Of course, grapefruit has not suddenly turned evil. The problem is that there are so many medications on the market, more every year, that interact badly—yes, even lethally—with that ruby red fruit.
Grapefruit, as well as limes, pomelos and Seville oranges, contain chemical compounds called furanocoumarins, … Continue reading
You might have missed it, but last Saturday, April 27th, was National Prescription Drug Take-Back Day. (No, I don’t think Hallmark makes a card for that.)
Since 2007, the federal Drug Enforcement Agency (DEA) has partnered with state and local law enforcement agencies to sponsor prescription drug drop-off sites where unused drugs can be collected and disposed of safely and properly.
The effort is an attempt to get addictive prescription medications off the streets. I don’t know how many of the returned drugs are narcotics; maybe the officials don’t even sort them before disposal. I would guess the unwanted … Continue reading
I try to be as vigilant as possible when it comes to medical expenses, but I can still be caught napping on occasion.
Last summer while working in my garden I was stung on the ankle by a wasp. Within 24 hours, my leg from the knee down was swollen to twice its normal size.
Although technically not an allergic reaction, it was a severe local reaction. I wondered what would happen if I were stung on the face or neck. So, last month when I saw my doctor for my annual exam, I asked her if it might be … Continue reading
Sometimes drastic change is required
Last night I watched a truly inspiring documentary, a testament to the power of a healthy diet.
Fat Sick & Nearly Dead chronicles Australian filmmaker Joe Cross’s journey to health. Fat, fortyish, and suffering from an autoimmune disease, Joe spends 60 days traversing America. But no fast food stops for Joe—his mission is to drink only fresh fruit and vegetable juice (he travels with his own juicer) for the entire 60 days. Joe believes fasting on juice will allow his body to heal from the inside out.
We all know the typical American diet (and … Continue reading
The sunshine supplement
Last week I learned that my vitamin D level is slightly below normal. My physician recommended that I take a daily vitamin D supplement of 1000 to 2000 IU.
I didn’t want the test, but what’s done is done. Now I need to decide what the test result means to me, and if I should follow my doctor’s recommendation.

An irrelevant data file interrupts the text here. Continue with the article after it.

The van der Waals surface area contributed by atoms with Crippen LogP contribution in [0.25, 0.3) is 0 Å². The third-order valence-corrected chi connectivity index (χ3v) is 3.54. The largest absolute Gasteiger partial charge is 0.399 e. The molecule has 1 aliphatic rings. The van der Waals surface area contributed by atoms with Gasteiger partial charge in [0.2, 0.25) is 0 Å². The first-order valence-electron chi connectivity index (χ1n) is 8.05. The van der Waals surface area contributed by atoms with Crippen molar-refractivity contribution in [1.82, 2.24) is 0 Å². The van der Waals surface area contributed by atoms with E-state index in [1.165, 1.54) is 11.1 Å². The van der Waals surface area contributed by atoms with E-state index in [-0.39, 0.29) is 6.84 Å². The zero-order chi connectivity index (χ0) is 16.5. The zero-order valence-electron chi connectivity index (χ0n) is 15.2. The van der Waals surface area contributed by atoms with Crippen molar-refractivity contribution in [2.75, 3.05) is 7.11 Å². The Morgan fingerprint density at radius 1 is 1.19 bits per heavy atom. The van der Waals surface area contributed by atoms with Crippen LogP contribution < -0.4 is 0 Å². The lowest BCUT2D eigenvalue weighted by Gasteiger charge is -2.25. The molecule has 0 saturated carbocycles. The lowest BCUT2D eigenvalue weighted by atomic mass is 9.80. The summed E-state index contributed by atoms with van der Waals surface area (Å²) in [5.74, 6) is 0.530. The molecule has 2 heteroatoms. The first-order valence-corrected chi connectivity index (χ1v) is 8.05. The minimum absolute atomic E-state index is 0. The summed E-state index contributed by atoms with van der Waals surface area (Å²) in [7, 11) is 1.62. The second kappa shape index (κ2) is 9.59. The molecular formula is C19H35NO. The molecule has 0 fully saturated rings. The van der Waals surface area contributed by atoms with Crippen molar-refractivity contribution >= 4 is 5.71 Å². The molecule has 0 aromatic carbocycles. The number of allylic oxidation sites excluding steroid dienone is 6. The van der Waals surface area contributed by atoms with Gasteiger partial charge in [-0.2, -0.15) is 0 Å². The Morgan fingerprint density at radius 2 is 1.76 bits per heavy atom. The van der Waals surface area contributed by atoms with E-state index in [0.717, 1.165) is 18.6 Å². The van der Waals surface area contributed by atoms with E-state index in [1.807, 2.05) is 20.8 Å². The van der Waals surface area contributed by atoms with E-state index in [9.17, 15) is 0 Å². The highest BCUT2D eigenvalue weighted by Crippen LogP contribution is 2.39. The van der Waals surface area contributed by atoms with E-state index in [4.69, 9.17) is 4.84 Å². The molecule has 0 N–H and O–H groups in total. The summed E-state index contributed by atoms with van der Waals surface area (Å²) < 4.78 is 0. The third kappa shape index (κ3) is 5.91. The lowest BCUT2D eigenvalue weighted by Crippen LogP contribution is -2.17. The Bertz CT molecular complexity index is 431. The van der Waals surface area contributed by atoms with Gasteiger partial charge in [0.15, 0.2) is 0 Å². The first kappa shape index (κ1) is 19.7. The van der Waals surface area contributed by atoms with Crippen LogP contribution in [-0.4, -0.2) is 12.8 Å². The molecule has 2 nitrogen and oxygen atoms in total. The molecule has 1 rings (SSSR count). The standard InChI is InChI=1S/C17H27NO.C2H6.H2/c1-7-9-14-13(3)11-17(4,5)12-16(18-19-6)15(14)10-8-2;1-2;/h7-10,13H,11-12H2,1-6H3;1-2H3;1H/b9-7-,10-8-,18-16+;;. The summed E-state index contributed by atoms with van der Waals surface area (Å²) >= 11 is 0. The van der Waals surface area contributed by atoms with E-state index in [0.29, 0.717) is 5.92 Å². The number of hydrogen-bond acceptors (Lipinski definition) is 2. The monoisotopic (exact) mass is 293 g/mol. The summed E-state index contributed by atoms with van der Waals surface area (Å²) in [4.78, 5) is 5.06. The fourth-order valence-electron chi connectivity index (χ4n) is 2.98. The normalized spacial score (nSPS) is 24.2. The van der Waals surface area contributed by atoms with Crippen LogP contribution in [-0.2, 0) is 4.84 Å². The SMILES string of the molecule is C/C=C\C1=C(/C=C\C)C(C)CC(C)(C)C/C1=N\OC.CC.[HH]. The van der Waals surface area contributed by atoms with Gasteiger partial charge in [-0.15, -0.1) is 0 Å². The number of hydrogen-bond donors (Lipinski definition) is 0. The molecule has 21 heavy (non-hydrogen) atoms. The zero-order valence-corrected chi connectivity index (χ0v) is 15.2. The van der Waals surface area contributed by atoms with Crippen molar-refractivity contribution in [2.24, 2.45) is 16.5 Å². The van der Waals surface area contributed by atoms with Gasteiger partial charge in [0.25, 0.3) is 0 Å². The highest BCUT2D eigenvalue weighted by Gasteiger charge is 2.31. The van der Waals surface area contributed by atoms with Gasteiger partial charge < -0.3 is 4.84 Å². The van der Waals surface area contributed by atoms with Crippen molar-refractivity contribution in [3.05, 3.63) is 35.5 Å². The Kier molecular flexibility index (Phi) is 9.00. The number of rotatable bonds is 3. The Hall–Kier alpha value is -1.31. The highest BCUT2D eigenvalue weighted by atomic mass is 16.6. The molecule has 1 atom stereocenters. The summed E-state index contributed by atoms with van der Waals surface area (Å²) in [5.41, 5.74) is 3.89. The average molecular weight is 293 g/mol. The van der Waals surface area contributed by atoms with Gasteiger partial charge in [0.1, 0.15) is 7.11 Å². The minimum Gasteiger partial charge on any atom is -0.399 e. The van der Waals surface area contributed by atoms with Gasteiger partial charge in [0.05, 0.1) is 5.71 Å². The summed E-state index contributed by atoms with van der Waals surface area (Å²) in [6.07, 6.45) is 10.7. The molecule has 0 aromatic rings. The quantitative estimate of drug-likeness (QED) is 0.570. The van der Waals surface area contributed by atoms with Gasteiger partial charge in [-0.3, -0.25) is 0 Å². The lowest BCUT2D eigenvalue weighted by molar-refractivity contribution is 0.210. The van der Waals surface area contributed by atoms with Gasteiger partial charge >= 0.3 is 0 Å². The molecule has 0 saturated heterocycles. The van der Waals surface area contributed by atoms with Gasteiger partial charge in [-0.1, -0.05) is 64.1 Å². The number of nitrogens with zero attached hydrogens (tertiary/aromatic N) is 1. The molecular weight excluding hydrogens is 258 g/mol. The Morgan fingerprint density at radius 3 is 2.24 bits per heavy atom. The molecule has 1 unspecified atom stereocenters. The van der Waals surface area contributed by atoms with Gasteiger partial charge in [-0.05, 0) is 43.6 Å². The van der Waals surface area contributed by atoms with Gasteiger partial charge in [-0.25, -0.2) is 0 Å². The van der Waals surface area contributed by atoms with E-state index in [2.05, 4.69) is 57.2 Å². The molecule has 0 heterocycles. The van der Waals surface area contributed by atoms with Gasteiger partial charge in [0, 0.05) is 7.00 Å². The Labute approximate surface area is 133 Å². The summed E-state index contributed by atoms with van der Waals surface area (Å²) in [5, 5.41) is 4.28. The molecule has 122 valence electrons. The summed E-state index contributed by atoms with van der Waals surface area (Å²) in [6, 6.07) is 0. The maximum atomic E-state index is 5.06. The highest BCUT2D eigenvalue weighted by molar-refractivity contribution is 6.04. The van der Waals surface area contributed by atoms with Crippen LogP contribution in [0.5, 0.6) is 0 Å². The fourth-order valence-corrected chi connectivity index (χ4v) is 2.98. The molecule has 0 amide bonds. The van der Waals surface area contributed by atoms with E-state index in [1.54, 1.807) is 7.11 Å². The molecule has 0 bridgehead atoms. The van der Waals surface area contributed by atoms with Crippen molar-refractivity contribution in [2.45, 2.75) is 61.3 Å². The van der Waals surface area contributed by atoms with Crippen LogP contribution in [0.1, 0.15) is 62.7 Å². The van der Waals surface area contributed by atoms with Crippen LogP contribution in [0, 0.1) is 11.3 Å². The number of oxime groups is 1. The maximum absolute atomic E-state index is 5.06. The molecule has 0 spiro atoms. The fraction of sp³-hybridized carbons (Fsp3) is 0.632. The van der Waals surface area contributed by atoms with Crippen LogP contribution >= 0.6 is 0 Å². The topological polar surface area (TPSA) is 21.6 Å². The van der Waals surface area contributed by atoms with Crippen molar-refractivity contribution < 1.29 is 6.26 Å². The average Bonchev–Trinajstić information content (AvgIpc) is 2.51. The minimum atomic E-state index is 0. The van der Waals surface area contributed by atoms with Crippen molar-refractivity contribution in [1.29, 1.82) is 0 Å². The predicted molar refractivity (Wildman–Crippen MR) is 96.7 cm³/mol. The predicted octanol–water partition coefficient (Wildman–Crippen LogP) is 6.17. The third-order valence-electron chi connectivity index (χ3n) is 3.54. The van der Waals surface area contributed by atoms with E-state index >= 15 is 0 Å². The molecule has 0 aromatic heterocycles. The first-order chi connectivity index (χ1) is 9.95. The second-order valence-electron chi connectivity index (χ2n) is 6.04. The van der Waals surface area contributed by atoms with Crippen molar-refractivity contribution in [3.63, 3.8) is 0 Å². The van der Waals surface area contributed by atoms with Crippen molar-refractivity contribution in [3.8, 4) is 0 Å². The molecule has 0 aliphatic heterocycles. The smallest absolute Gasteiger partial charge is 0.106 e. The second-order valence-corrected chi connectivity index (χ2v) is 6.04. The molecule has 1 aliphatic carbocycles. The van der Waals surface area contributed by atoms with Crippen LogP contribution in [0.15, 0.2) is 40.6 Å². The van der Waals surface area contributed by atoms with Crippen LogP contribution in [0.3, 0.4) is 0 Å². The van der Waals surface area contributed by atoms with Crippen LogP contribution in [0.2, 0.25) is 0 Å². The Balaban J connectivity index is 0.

A few years ago, vitamin D was the new wonder supplement. Various studies associated a low vitamin D level with an increased incidence of all kinds of diseases, including multiple sclerosis, rheumatoid arthritis, prostate cancer, breast cancer, … Continue reading
The news media recently picked up a report from the Centers for Disease Control (CDC) that stated: “…11 percent of school-age children…have received a medical diagnosis of attention deficit hyperactivity disorder.” Boys are diagnosed twice as often as girls.
Some experts in pediatric psychology and psychiatry are concerned that ADHD is being diagnosed too hastily and treated too recklessly with prescription medications, specifically Ritalin, Adderall and Concerta. Sales of these drugs reached $9 billion in 2012. Overall health care costs related to ADHD are in the tens of billions of dollars—and will increase right along with the diagnoses.
Are there … Continue reading
I love that first warm touch of spring. But the red, itchy eyes and drippy nose I can do without.
In 2011, the Centers for Disease Control (CDC) reported that 16.9 million adults and 6.7 million children were diagnosed with hay fever. Every year, Americans spend billions of dollars on prescription and over-the-counter allergy medications in the quest for relief.
I suffer from hay fever, too, but I am not a fan of most of the available medications. Prescription drugs are expensive, and require a costly visit to the doctor. Over-the-counter drugs (and there are dozens of them!) are pretty … Continue reading
Several years ago, when my son was in middle school, he developed a nasty sinus infection. He didn’t have a fever, and I suspected it was a viral infection that would run its course unaided. I told him this, but he was unimpressed.
Partly to make him feel better, and partly because I wanted my diagnosis confirmed, I made an appointment for him to see our pediatrician.
I had a good relationship with our pediatrician. We shared the same philosophy of watchful waiting and not rushing to order unnecessary tests and prescribe unnecessary drugs.
Unfortunately, it was his day off. … Continue reading